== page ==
If there's an obligation you feel you must honor but you're still feeling overwhelmed, ask for help. Be specific. For example, "Can you bring the salad?"
You don't have to spend a lot -- or even anything -- to show you care.
Try: Buying books, personalizing by topic. Writing a thoughtful note or making gifts. Or scheduling a coffee or dinner with friends to enjoy one another's company.
When shopping, create a budget early and stick to it. Scope out gifts online to avoid impulse buys in the mall frenzy.
Life is hectic year-round. Add the pressure to produce a perfect holiday while also being merry and it's easy to be left feeling bogged down, not festive.
Coping tip: Ditch perfectionism. No time to bake cookies for your son's classmates? Store-bought cookies are just fine. Forgot the wreath? It's OK. Your family will forgive you.
Staying up late wrapping presents, devoting days to make tins of chocolate treats for neighbors, or hustling through the mall can be exhausting and take its toll.
Coping tip: Take a breather. Remember, you can't enjoy the holidays if you're wading through them in a zombie-like fog. Make time to rest and revitalize. Plan nights in with no commitments and head to bed early.
Relatives. Shopping. Travel. Party planning. Finding childcare. Holidays can add to stress or sadness you feel during the regular year.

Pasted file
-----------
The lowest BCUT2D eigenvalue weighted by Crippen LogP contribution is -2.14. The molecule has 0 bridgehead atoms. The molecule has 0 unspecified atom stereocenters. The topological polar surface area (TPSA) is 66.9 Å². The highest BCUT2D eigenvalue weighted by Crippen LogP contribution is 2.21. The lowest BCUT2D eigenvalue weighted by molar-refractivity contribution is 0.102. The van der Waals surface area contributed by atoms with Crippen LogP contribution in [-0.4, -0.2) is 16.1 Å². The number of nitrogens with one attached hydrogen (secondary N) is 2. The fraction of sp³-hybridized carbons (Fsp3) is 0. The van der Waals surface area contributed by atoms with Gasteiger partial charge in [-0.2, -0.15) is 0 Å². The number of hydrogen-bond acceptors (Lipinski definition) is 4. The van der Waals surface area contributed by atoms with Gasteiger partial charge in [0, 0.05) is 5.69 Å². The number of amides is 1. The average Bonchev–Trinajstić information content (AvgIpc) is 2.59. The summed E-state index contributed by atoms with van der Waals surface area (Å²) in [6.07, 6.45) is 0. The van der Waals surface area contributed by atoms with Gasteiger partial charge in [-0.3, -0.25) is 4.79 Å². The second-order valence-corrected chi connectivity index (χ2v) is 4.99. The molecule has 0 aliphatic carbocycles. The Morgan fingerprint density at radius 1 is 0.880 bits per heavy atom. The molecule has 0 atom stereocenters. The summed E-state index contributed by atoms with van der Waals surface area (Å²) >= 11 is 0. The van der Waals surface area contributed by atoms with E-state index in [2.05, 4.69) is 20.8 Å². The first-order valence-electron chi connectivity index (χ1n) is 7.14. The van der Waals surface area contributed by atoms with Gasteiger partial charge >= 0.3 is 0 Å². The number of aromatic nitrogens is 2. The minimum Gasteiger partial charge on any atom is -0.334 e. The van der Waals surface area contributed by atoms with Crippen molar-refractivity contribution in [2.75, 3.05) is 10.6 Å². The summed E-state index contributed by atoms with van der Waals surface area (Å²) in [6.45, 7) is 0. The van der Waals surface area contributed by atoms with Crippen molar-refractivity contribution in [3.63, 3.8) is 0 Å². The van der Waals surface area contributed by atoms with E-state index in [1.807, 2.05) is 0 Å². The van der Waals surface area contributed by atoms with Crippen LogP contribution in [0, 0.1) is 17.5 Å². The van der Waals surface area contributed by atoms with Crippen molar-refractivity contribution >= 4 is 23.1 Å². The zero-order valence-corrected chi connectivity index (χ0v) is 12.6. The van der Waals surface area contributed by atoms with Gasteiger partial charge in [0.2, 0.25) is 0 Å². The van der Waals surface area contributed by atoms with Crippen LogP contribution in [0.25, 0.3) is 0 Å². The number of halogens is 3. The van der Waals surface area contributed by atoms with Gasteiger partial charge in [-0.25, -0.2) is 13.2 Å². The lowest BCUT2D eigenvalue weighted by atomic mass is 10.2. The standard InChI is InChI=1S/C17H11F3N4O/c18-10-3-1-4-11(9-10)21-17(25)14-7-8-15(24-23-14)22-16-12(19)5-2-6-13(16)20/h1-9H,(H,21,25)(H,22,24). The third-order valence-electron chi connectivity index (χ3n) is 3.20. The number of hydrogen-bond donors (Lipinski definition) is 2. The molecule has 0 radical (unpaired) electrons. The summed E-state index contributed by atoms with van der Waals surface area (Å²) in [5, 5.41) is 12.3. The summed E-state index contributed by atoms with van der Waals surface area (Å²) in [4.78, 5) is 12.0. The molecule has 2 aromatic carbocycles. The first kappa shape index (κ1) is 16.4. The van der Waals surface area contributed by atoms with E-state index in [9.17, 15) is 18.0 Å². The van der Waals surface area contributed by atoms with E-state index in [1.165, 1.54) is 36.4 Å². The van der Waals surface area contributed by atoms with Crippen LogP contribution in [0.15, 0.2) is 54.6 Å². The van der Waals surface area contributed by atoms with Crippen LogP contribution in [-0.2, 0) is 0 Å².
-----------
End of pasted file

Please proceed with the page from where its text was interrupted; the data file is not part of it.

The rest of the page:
To survive: Plan daily "me time." Just set aside 15 minutes to go walking or do something else you enjoy.
If you see a therapist, make arrangements to go more often if you feel you'll need it. Or ask if you can do phone check-ins in case of crisis.
Breaking Healthy Habits
So you had an extra cup of eggnog. It's OK. Don't let a one-time holiday overindulgence derail the healthy habits you work on all year -- like eating well, getting enough rest, and taking medications regularly.
Tips to get on track: Start fresh tomorrow. Try fresh veggies or fruit as a pre-party snack to curb buffet regrets. Avoid alcohol or know your limit. Keep a set exercise and eating routine.
Being Away from Family and Friends
If you can't make it home this holiday or your friends have other plans, try:
Branching out. Celebrate with folks who will be in town and start a new tradition.
Looking ahead. Plan a visit in the New Year. Focusing on a future visit can take your mind off the present.
Volunteering. It places you around people and the emphasis on giving. Studies show helping others can help improve your mood and well-being.
Shorter Days, Lack of Sunlight
The darkness of winter really does affect some people's moods. Sadness, anxiousness, loss of interest in activities, or sleeping more every winter can be a sign of depression called seasonal affective disorder (SAD). More than half a million Americans are affected.
Coping tip: If you have symptoms that last more than two
weeks, see your doctor. Treatment is available.
Dispensing advice is always easier than biting one's own tongue. - Richard Stillerman